PRAGUE — Deep in the heart of Prague’s rebellious working-class district of Zizkov, among the graffitied architecture and grungy drinking dens, stands an unassuming three-story building. Its first-floor storefront is marked with a barber’s pole, the classic symbol of male grooming. But inside, one hairdresser is disrupting the conventions of cropped haircuts.
Klara Vanova opened Barberette, the city’s first gender-neutral salon, in October. Her philosophy is that regardless of the customer, the price is the same.
“I was feeling pissed off. Sometimes hairdressers say they will give me the men’s price, but I don’t want the men’s price,” said Ms. Vanova, who is 38 and learned her trade in London. “I want to have short hair, and I don’t want to be a man.”
Ms. Vanova’s shop is fixed with three red barber chairs, organic hair products and a massive framed work of fan art featuring the owner and the apprentices at her first barbershop in London. Her business philosophy takes aim at the boundaries of style reinforced by Prague’s more traditional hairstylists.
“Other stylists won’t do it the way you want, so you have to negotiate with them over what you can and can’t have,” Ms. Vanova said. “They create a list of services, and people can either get them or nothing at all.”
After years of training, Ms. Vanova started the Barberette concept in London in 2012 at a local salon before opening her own shop a year later. Her catalog of hairstyles, including Afros and undercuts along with more classically Western fades, lines and partings, was designed for a generation of expressive Britons who refuse to be groomed in a binary fashion.
“They said women don’t belong in the barbershop, but within three years it all changed and I was a part of that change because we were pushing the limits and people liked it,” Ms. Vanova said, adding that she would have up to 40 clients a week.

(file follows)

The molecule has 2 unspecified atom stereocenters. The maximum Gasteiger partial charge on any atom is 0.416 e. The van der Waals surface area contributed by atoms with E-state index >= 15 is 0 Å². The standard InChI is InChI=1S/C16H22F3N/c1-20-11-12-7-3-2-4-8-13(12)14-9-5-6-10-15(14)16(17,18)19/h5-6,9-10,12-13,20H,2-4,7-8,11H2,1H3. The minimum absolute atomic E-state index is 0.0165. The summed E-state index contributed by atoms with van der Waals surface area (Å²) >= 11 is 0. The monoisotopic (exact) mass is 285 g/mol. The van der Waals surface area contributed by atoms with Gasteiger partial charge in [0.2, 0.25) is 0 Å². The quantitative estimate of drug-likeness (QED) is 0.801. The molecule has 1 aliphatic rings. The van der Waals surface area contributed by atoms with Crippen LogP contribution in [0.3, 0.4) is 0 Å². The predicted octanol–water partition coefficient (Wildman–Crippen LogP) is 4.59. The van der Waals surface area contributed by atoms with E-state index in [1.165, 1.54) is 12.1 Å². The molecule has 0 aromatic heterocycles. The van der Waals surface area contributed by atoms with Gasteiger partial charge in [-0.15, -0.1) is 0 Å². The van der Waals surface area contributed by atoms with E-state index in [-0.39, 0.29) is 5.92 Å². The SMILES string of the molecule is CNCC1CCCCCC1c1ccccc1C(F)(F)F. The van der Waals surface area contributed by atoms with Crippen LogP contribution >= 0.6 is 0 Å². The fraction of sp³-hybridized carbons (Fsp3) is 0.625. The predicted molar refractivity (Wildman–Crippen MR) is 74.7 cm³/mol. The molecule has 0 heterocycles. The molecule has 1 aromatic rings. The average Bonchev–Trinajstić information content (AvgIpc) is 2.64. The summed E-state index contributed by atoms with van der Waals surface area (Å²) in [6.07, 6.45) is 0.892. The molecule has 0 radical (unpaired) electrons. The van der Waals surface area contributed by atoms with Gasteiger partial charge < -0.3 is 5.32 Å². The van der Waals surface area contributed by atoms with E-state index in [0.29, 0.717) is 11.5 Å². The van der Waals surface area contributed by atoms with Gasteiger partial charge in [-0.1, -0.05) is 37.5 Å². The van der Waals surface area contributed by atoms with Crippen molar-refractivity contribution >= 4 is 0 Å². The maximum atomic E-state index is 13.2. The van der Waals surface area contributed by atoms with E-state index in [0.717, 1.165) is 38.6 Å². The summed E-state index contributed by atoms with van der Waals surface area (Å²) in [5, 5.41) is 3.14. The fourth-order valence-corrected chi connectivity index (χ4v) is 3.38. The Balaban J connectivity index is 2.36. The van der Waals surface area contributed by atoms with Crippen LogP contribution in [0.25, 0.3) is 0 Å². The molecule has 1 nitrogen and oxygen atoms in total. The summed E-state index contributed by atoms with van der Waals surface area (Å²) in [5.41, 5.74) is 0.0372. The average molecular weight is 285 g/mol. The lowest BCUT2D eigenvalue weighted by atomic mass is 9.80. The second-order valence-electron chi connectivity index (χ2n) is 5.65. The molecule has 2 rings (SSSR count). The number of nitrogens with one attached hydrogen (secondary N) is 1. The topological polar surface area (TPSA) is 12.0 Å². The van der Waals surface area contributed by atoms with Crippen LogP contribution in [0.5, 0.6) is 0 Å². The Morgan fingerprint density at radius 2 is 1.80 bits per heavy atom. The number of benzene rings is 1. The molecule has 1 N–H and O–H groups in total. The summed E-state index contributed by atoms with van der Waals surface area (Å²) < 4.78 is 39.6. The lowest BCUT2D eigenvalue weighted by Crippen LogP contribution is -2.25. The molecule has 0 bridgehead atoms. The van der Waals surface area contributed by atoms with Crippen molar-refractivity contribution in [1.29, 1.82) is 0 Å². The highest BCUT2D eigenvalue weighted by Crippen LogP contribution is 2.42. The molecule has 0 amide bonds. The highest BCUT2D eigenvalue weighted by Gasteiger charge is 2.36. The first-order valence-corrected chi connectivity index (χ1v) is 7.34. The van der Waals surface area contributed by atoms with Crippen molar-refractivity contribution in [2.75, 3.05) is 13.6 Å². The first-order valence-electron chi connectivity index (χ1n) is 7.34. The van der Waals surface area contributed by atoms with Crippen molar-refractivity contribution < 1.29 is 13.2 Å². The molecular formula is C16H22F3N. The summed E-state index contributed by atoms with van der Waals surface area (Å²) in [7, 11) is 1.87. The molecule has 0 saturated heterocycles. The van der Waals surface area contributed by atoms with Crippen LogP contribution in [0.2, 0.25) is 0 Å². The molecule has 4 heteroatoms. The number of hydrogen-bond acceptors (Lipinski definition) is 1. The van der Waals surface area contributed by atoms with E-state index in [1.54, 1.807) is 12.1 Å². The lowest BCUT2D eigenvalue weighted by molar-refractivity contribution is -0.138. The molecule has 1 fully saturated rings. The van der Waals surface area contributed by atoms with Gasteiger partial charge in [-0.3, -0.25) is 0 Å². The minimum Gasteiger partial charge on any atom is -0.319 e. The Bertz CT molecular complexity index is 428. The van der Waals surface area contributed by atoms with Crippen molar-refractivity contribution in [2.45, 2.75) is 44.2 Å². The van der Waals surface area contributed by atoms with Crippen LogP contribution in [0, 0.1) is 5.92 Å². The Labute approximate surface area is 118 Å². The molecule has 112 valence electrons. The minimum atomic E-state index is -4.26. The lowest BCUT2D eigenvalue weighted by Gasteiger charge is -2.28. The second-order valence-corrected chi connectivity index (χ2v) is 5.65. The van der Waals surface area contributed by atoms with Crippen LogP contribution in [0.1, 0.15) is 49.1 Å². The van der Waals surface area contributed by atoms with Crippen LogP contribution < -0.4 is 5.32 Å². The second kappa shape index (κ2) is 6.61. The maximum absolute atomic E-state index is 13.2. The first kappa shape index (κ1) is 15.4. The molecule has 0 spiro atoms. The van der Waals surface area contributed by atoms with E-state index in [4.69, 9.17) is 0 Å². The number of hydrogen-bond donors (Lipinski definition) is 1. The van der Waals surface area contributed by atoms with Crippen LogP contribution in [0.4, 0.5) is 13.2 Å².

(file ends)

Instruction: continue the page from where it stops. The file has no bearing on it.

One of the most popular cuts is a pattern undercut, with designs shaved into a buzz cut at the back of the head.
“You have to read the texture of the hair, the shape and where they want it, and then you just draw. It’s like painting,” Ms. Vanova said, pointing to a poster of the various cuts in her repertoire as customers sat patiently waiting behind her.
Other popular short cuts include variations on the bowl cut, the pixie cut and the Eton crop — short at the back and topped with dyed waves. They are styles that read as neither masculine nor feminine, but simply different.
“No matter how you identify yourself, the way other people read you regarding your gender always comes with certain expectations about how you should style your looks to be considered good-looking, or at least acceptable,” said Aneta Fibingerova, a 28-year-old translator and a regular at Barberette’s Prague location. “When your personal style choices are at odds with these expectations, it may be hard to voice them.”
With more than a thousand clients served in London and two trained apprentices able to manage the shop, Ms. Vanova decided in 2017 that it was time to spread her philosophy to her native Czech Republic. In the five months since its opening, her message already seems to be resonating.
“I have been wearing short hair for a long time, and unfortunately the approach of barbershops in the Czech Republic is such that it is not available for us women,” said Zuzana Strakosova, a 28-year-old poker dealer. “That’s a big mistake Barberette has fixed and thus allowed us, short-haired women, to have what we really want — what we require.”
For Ms. Vanova, the move home was a deeply personal choice. Growing up gay in a provincial town in a country deeply repressed by Communism’s staunch conservatism, she said, meant that for much of her life she felt coerced to fit a certain mold, despite having the support of her family.
“Prague is my home, and it is an empty page,” she said. “It’s a little behind and I wanted to bring the experience from London and give people more choice.”
Prague is known to have a vibrant L.G.B.T. community, and more than 35,000 people take part in the annual pride parade. Still, while the Czech Republic recognizes same-sex partnerships and is considered one of the most liberal countries in Europe, it has stumbled on gay rights issues under the populist President Milos Zeman, who has been inconsistent on the issue — tolerant of gay and lesbian people but outspokenly against them becoming parents.
In a 2016 case that has since been dropped, the Prague Public Health Authority charged 30 gay men with the crime of intentionally spreading H.I.V. by having unprotected sex. The only evidence against the men was that they had tested positive for H.I.V. at a clinic.
With conservative political leadership, the country remains divided on the issue of same-sex marriage. Only half of Czechs say they would support liberal reforms, according to a government-funded Public Opinion Research Center poll last year.
Amid the continuing public debates about gay rights and gender neutrality, Ms. Vanova sees all the more reason to fight for free gender and sexual expression.
“It is an anarchic country,” she said. “If you want to do something, you can do it.”